Pray for a good harvest but continue to hoe. Ida Morgan Key
She was my catalog of can do. Craning my neck as a child I watched her diminutive body, topped with an elegant french twist, commandeer the pipe organ at the First Presbyterian Church USA, Columbia, Tennessee. And to make matters more fabulous, every spring she adorned her hairdo with a single blossom from her yard.
Even then I recognized her personal style as one of pervading grit, a mixture of curiosity and commitment to carpe diem. These qualities were offshoots, driven by a sense of survival, that were concocted when as a little girl, her mother ritually locked her in a closet for behaving badly. Tiny Wanda was terrified by the way her mother managed her, and her father turned his head.
As she grew up, the unresolved pain not only drew out the good in her but, occasionally cast her as possessor of absolute truth. This sometimes resulted in a fracas with her beloveds. She immediately would have regrets only to turn things over in her mind until the story became legend of how she was wronged.
Fools would not be suffered gladly. All to say that righteousness could be her undoing. And it takes one to know one.
Still those who crossed her path and struck her fancy could bask in her delight. She celebrated them with the gifts of her labors: bouquets from her yard or pans from her oven.
After my mother’s death, I felt the object of her respect. A sort of relief took me over when she called me by name.
In a poetic sense, Wanda was reborn at ten years old after her mother’s death when her father remarried the Food Specialist for the State of Mississippi, Ida Morgan. Her new mother along with best friend Quida Midkiff, the Mississippi state clothing specialist, delivered enough attention and affection to resonate into Wanda’s ninth decade.
No time to waste, there was canning, sewing, painting and flower arranging to be mastered. A beloved domestic and mentor named Annie taught her to clean, cook and iron in a manner for legacy. Wanda said that people went “wild” for Annie’s food – biscuits, corn muffins, roasts, fried chicken, greens, vegetable soup, cakes and pies.
One summer Wanda took the Panama Limited from Jackson, Mississippi to Chicago. Her destination was organ class at Northwestern University. She got more prompting than she bargained for as she gazed from a car window.
The world was at war and as the train approached the city, she saw one victory garden after another in each and every front yard. “It captivated me,” she was fond of saying. Later she would plant immense vegetable gardens in various locations across town and sell the produce to friends, donating the money to Piney Woods School in Mississippi.
From that moment forward, she was never without a yard tool. “Entertain yourself by digging,” she counseled many a grief stricken friend.
Her egress from Philadelphia, Mississippi to Columbia, Tennessee is sacred record for me…..
Making her way with a young son after a divorce, Wanda was working as the manager of the parts department in her father’s Chevrolet dealership. She made best of friends with a woman who invited her on a road trip to Pulaski, Tennessee where they would visit the friend’s parents. One day they drove over to nearby Columbia.
Her friend pulled up to First Presbyterian Church on South High Street and said “Get out and ask them if they need an organist.” Wanda posed the question to the church secretary who in so many words said that the music committee met the night before and the Lord would have to bring one because they had been unsuccessful in their search.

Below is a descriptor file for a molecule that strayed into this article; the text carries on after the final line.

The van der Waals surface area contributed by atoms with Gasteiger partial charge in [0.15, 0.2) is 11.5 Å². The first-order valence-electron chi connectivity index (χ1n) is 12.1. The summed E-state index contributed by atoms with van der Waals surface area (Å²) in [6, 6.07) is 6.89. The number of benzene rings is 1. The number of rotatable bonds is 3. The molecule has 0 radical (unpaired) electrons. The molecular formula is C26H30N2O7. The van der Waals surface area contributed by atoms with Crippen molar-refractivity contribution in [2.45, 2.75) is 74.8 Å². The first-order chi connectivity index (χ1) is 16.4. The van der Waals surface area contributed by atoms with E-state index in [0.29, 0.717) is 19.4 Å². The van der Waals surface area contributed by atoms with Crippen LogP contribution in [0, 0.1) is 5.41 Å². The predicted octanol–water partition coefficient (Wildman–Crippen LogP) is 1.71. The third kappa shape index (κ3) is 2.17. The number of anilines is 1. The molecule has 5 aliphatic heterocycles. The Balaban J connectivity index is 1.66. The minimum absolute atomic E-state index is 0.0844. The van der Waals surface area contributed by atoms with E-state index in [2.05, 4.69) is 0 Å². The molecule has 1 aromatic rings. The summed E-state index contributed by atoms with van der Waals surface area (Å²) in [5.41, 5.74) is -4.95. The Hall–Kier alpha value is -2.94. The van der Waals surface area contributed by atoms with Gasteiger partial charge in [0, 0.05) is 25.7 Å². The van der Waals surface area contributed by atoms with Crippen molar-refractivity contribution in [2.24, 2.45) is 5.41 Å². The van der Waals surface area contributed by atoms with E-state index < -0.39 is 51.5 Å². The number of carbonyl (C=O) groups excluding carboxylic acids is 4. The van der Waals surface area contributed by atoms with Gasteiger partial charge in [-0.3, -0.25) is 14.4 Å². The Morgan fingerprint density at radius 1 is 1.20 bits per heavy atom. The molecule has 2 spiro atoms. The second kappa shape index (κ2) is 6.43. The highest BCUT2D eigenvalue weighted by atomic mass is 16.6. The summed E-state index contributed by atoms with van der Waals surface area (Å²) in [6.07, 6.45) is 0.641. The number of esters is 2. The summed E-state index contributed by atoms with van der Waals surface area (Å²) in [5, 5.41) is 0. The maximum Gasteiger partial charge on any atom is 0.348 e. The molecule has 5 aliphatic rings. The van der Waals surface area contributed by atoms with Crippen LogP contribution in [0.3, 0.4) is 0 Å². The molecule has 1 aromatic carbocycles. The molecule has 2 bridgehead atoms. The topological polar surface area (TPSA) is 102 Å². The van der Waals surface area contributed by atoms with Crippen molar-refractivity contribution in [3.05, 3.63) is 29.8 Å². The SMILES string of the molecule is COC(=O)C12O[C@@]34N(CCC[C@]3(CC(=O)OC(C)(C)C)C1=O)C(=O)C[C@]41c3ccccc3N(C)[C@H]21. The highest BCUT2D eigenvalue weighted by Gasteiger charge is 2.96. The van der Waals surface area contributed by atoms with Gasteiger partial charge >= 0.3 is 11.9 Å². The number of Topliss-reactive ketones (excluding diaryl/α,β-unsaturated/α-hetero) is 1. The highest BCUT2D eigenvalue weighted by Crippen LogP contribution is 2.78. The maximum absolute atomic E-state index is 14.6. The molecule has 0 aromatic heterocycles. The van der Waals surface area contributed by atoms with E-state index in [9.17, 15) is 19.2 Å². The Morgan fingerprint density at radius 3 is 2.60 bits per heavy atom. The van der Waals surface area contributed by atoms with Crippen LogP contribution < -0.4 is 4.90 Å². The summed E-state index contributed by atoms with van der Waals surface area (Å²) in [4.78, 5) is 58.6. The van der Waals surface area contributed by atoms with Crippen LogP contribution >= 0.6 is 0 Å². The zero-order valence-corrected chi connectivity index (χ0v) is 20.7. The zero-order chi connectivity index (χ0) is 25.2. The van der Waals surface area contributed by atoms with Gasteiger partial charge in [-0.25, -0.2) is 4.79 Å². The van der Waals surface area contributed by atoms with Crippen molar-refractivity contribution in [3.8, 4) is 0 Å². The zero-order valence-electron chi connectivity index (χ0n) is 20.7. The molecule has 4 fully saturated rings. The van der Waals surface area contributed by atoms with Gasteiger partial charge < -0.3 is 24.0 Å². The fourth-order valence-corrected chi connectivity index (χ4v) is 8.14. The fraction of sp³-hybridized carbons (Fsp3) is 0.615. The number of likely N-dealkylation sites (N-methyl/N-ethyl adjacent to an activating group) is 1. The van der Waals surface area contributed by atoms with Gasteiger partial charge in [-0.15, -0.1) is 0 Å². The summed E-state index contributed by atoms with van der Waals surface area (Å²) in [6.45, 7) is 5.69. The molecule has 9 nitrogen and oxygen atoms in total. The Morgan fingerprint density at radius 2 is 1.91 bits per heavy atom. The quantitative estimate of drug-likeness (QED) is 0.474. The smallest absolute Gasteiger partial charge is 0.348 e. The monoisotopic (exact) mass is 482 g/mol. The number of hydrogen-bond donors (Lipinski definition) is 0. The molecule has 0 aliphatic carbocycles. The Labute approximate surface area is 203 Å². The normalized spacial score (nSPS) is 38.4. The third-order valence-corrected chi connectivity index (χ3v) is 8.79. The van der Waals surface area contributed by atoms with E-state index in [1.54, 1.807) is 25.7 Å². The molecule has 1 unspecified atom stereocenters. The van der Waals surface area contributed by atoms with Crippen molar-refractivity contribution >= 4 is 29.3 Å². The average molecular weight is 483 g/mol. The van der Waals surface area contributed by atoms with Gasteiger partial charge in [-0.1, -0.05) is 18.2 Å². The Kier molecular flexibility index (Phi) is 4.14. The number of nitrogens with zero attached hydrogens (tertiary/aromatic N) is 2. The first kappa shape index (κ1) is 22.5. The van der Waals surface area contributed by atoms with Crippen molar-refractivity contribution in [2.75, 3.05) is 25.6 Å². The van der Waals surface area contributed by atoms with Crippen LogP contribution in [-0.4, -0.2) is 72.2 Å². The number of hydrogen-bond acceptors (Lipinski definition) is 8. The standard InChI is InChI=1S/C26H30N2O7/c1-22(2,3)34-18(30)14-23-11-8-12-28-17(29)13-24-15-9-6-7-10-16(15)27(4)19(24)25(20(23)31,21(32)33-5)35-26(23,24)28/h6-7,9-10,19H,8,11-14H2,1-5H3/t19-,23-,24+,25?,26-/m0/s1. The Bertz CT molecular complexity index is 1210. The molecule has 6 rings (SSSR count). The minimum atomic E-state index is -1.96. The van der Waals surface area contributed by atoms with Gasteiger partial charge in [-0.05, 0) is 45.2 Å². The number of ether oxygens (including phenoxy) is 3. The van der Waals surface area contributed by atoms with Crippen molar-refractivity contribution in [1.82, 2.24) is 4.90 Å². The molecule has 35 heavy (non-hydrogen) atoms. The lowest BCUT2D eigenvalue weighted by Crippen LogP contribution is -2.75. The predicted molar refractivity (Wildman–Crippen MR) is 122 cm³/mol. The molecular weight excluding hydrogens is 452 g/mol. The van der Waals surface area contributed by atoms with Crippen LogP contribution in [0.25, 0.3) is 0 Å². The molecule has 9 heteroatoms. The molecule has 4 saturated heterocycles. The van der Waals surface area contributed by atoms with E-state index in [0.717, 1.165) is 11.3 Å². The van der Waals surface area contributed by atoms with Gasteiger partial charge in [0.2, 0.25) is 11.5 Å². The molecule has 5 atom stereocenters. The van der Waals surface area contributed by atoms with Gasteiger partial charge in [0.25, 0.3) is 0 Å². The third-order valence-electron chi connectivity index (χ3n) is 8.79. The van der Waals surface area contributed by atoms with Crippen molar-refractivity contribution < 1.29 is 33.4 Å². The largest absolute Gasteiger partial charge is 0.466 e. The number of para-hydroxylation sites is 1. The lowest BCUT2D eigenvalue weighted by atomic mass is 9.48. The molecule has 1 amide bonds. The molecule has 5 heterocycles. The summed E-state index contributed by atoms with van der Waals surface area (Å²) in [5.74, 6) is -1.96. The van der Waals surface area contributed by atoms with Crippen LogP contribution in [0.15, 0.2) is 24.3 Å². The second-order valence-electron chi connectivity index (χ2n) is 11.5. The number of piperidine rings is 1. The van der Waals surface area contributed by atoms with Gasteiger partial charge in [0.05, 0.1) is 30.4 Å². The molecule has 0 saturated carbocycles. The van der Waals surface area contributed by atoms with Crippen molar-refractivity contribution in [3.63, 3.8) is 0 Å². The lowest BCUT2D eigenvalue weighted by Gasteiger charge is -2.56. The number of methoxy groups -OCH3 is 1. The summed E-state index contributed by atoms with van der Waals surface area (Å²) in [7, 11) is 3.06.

As the hymn by Dan Schutte says “Here I Am, Lord”, Wanda’s subsequent move to Tennessee would be rewarded a few years later by a gorgeous life with her beloved husband Dr. Meredith Turner (head of that music committee) and his young daughter Mac.
I pulled in all I could from her old lady wisdom. She was generous with her time and material goods. Often she would say, “Take this, I’m done; now you can do it.” Some late afternoons we would sit by her fire with a glass of wine. In melancholia she once repeated timely advice from Ida Morgan – “It’s up to an individual to keep their lives going because the tragedy in life is not what dies at death, but what dies while one is alive.”
And Wanda lived by that. She never spared a minute. She was a legendary hard nosed piano teacher and community church organist, a caner of chairs, a knitter of intricate garments, a sewer of advanced patterns, a hostess par excellent, a nurturer of wandering souls, a voracious reader, a critic of church music and always and most generously, a gardener.
Once when Meredith came home he found her in the midst of mixing cement while constructing her first raised vegetable bed. She told him that it wasn’t plumb, but it would hold dirt. And with that defining statement, I give the glory to Wanda and pray that particular lesson blooms eternal in my heart.
Corn Muffins for Twelve or a Hungry Six
Wanda derived this corn muffin from her childhood mentor Annie. Tennessee Wanda often made a batch of these sweet and crusty muffins to serve with vegetable soup. Freezing extras was a plus.
Late in life she reminded all who gathered round that these muffins were best crumbled into the pot likker from the tender greens cooked earlier in the day. “And you know,” Wanda would say, “the best greens to plant are a mixture of rape, kale, purple top and broadleaf. Betty Harlan told me how to do it.”
1 1/4 cup yellow stone ground cornmeal
1/2 cup flour
3 heaping tablespoons wheat germ
2 teaspoons miller’s bran
1 1/2 tablespoons sugar
1 1/2 teaspoons baking powder
1/2 teaspoon baking soda
1/2 teaspoon salt
1/3 cup canola oil
Enough buttermilk – 1 1/2 cup plus
Preheat oven to 400 degrees.
Mix dry ingredients.
Mix egg and oil and pour into dry ingredients.
Add buttermilk until the texture is on the juicy side.
Season a muffin pan well; and place on the middle rack for 10 to 15 minutes.